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THE D. A. R. CONTINENTAL HALL—The ceremony of breaking ground for this memorial structure was observed in Washington on Saturday, October 11, 1902. The President-General, Mrs. Charles W. Fairbanks, delivered a short formal address. The site is on 17th Street, within one square of the Corcoran Art Gallery.
REPORT OF SEVENTH ANNUAL MEETING OF
SOUTHERN HISTORY ASSOCIATION.
BY COLYER MERIWETHER, SECRETARY.
The Seventh Annual Meeting of the Southern History Association, for the transaction of business and the election of officers, was held at the residence of General Marcus J. Wright, 1743 Corcoran Street, Northwest, Washington, D. C., Friday evening, February 27, 1903. The reports of the Secretary and Treasurer were read and accepted, the latter having been previously audited by Mr. T. L. Cole. Steps were taken towards a special meeting on the subject of reconstruction. Suggestions were made for widening the scope, and increasing the membership of the Association. General Wright, Mr. B. F. Johnson and the Secretary were appointed a committee to draw up resolutions (page 146) in memory of Dr. J. L. M. Curry, the former President of the Association. Officers were chosen as given below. After adjournment the members were entertained with refreshments by General Wright.
The officers are as follows:
Vice-Presidents: General M. C. Butler, Edgefield, S. C.; Mr. Thomas Nelson Page, Washington, D. C.; President Woodrow Wilson, Princeton, N. J.; Hon. S. Pasco, Isthmian
Canal Commission; Colonel George A. Porterfield, CharlesTown, W. Va.; Mr. Thomas H. Clark, Law Librarian of Congress.
Secretary and Treasurer: Colyer Meriwether, Washington, D. C.
Administrative Council (in addition to above officers ) : Professor Kemp P. Battle, Chapel Hill, N. C.; Colonel R. A. Brock, Richmond, Va.; Mr. T. L. Cole, Washington, D. C.; Prof. R. H. Dabney, University of Va.; Prof. John R. Ficklen, Tulane University, New Orleans, La.; Prof. Charles Lee Smith, Liberty, Mo.; Prof. W. C. Stubbs, New Orleans, La.; Dr. S. B. Weeks, Santa Fe, New Mexico; Prof. Lucian Johnston, Baltimore, Md.; Mr. Alexander Summers, Bureau of Education; President George T. Winston, Raleigh, N. C.; Colonel J. B. Killebrew, Nashville, Tenn.; Mr. B. F. Johnson, Richmond, Va.; Colonel John B. Brownlow, Post Office Department; Prof. George P. Garrison, Austin, Texas.
THE SECRETARY'S REPORT. The Seventh Annual Meeting finds our Association up to its usual average. Our membership is substantially the same. Our regular volume of publications equals any of its predecessors, except one, in pagination, and surpasses all in the space given to original material. Our surplus is the largest in our history.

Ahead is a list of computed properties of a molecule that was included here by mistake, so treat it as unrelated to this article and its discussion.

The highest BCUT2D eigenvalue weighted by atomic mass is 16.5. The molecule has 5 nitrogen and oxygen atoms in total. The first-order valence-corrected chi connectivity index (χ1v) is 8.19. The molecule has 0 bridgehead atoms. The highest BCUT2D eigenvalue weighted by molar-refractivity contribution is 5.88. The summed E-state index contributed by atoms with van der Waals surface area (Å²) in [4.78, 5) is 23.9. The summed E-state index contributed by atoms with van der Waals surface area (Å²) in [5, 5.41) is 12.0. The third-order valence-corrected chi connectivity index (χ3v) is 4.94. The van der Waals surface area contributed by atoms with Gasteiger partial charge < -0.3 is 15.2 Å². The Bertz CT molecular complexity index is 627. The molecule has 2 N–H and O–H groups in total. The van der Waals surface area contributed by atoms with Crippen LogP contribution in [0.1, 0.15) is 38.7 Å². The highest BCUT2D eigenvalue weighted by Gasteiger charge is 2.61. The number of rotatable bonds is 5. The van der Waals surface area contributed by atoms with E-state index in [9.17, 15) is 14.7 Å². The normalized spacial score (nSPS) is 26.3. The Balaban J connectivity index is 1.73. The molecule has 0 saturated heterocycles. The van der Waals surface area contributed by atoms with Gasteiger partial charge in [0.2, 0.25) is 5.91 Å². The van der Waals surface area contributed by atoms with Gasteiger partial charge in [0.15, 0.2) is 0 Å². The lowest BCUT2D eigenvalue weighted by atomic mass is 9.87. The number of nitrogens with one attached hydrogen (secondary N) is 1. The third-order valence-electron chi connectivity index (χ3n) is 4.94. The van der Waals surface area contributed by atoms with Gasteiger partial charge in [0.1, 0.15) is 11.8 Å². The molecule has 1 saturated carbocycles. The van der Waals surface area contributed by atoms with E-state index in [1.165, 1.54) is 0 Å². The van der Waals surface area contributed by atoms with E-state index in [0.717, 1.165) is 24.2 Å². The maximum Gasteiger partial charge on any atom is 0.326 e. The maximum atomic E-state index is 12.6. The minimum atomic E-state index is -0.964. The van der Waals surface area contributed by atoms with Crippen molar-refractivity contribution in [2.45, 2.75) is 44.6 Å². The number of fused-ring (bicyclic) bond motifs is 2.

In the general field the year has not been signalized by any very unusual incident, but it can be said with safety that interest in the study of the past is gradually increasing, a slow but solid growth. No preëminent book appeared, no striking impetus was given to the cause. One new society was started, the Tennessee Valley one, and an older one, that of Louisiana, made efforts to get published by the U. S. Government a mass of important documents. A broad scheme for the whole country has been announced by a leading firm, a coöperative history of the U. S. The Carnegie Institution has also set aside a fund for investigating the sources of history in the official repositories in Washington. The national Association will for the first time in its existence gather in annual convention south of the Potomac at New Orleans, next Christmas. This will be both a testimonial to historical interest in the South, and, it is trusted, a stimulant for the future.
For the first time in the life of the Association with one exception, we hold our annual meeting without the presence of Dr. J. L. M. Curry. He presided at the organization, and on the removal of Mr. W. L. Wilson from Washington, became our president and so remained till his death (on February 12). Interested in history, but specially devoted to that of our chosen field, he was always ready to aid with suggestion, with counsel, and with his pen. Ever willing to grant an interview, ever prompt till bodily weakness prevented, to answer a communication, ever punctual in fulfilling a promise of contribution, he stands, remarkable for one of his age, a model of courtesy and energy. Cheerfully giving of his valuable time and strength to a cause that could add neither to his purse nor his honors, he was a union of high purpose, strong sympathy, and noble sense of charity and culture. To education, to public service and to history he consecrated his days, and in each path he walked with a sure and fearless step. It is to be hoped that in the near future some of the institutions that he was so active in guiding will put in printed form a record of his achievements.
TREASURER'S REPORT FOR 1902.
Balance from 1901,
$430 07 688 20 107 52 10 72